There is a fascinating article on SciAm about how Allergy Recapitulates Phylogeny. What that means is, that the proteins that our immune system overreacts to, when they are presented to certain cells in our blood and some tissues, are related through the genetic history of the plants that carry them.
The author, Christina Agapakis, points out that this for her is a way to predict whether she will have an allergic reaction to a certain plant or food, and how bad it’s going to be, just by looking at the evolutionary relationship of the plant in question to others that she has reacted to in the past. Quite fascinating !
One notable finding from this mapping exercise is that the strength of my allergic reaction seems to correlate with the plant’s position on the phylogenetic tree. From throat-closing peaches and cherries down to mildly irritating (yet delicious) cilantro my allergic reactions do a pretty good job of aligning to phylogenetic relationships. More evolutionary distant versions of Bet v 1 share less and less similarity with the original allergen, so my antibodies bind less well, causing a weaker allergic reaction.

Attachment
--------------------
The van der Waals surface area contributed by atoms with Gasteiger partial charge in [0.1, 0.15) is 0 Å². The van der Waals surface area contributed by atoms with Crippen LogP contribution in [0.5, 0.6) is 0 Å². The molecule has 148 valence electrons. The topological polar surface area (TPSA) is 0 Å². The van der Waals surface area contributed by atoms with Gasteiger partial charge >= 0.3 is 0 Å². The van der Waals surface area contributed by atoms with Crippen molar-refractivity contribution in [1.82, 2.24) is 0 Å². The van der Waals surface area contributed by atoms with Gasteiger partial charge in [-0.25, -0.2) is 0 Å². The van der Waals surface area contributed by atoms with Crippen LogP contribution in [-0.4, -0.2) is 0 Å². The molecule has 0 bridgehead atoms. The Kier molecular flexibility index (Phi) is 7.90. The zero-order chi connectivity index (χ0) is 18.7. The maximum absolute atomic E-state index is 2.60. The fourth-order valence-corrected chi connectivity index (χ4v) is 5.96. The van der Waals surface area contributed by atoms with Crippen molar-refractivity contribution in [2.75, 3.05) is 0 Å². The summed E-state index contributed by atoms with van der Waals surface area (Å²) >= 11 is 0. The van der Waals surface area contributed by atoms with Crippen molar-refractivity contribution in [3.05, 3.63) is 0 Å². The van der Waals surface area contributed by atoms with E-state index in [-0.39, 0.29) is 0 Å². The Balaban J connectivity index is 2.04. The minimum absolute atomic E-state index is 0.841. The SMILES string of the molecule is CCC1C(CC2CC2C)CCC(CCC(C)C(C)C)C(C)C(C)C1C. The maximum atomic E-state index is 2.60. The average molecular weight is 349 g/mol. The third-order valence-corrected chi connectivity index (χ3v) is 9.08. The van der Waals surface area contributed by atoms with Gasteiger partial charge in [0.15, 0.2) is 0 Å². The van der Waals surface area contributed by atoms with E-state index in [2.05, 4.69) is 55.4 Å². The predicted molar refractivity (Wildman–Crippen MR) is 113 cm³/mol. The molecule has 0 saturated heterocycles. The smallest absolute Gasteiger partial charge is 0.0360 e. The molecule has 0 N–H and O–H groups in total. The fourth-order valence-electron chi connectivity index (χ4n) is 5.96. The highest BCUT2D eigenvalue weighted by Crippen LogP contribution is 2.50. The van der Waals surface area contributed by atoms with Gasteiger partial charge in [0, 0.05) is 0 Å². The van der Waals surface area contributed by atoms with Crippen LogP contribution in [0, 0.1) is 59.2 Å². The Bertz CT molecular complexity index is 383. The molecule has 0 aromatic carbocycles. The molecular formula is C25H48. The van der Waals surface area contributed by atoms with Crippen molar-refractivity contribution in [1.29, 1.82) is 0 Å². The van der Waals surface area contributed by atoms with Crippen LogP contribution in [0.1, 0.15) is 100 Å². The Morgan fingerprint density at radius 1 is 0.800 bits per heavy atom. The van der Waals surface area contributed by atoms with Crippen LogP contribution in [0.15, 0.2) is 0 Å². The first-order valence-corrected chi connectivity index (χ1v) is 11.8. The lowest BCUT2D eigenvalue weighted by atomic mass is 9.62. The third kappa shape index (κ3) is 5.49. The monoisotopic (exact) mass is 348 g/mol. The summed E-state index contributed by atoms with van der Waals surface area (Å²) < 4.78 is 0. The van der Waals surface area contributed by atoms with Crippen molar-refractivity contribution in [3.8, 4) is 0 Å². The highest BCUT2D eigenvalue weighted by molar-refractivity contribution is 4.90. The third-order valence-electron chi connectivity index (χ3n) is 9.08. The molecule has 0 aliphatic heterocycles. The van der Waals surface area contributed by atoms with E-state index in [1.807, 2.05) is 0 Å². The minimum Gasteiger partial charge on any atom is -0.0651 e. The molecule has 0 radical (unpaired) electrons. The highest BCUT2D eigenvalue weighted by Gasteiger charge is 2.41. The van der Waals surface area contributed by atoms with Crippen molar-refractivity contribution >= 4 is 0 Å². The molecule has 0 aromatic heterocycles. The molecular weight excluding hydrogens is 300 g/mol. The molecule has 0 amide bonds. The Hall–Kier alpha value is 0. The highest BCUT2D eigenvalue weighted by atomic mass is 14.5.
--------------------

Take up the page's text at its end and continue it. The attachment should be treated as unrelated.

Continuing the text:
So as long as you know what you are allergic to (and by “what” I mean the exact protein or substance), you might be able to stay away from similar allergens just by studying the evolutionary tree of whatever it is that you react to. I’m not so sure if that would work with animal allergens, but it’s worth looking into. There sure are people who are allergic to cat and dog and rabbit hairs.